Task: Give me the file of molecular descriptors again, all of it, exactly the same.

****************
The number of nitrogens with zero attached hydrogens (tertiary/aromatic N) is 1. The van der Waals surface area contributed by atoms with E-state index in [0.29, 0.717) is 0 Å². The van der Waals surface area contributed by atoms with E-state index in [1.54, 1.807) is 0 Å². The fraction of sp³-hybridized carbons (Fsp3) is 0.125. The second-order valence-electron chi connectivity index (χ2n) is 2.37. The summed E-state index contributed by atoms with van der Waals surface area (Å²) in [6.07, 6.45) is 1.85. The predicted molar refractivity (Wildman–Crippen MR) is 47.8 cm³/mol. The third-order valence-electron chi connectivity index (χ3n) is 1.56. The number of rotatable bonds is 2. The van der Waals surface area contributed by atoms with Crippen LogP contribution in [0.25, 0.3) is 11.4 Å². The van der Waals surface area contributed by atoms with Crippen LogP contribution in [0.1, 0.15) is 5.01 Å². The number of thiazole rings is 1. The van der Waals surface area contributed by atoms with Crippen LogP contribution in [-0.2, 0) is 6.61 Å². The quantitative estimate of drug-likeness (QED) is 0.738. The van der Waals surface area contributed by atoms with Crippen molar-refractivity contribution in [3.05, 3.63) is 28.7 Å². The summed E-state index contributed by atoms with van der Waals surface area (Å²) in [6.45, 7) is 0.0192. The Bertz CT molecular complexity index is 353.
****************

The number of nitrogens with zero attached hydrogens (tertiary/aromatic N) is 1. The van der Waals surface area contributed by atoms with E-state index in [0.29, 0.717) is 0 Å². The van der Waals surface area contributed by atoms with E-state index in [1.54, 1.807) is 0 Å². The fraction of sp³-hybridized carbons (Fsp3) is 0.125. The second-order valence-electron chi connectivity index (χ2n) is 2.37. The summed E-state index contributed by atoms with van der Waals surface area (Å²) in [6.07, 6.45) is 1.85. The predicted molar refractivity (Wildman–Crippen MR) is 47.8 cm³/mol. The third-order valence-electron chi connectivity index (χ3n) is 1.56. The number of rotatable bonds is 2. The van der Waals surface area contributed by atoms with Crippen LogP contribution in [0.25, 0.3) is 11.4 Å². The van der Waals surface area contributed by atoms with Crippen LogP contribution in [0.1, 0.15) is 5.01 Å². The number of thiazole rings is 1. The van der Waals surface area contributed by atoms with Crippen LogP contribution in [-0.2, 0) is 6.61 Å². The quantitative estimate of drug-likeness (QED) is 0.738. The van der Waals surface area contributed by atoms with Crippen molar-refractivity contribution in [3.05, 3.63) is 28.7 Å². The summed E-state index contributed by atoms with van der Waals surface area (Å²) in [6.45, 7) is 0.0192. The Bertz CT molecular complexity index is 353.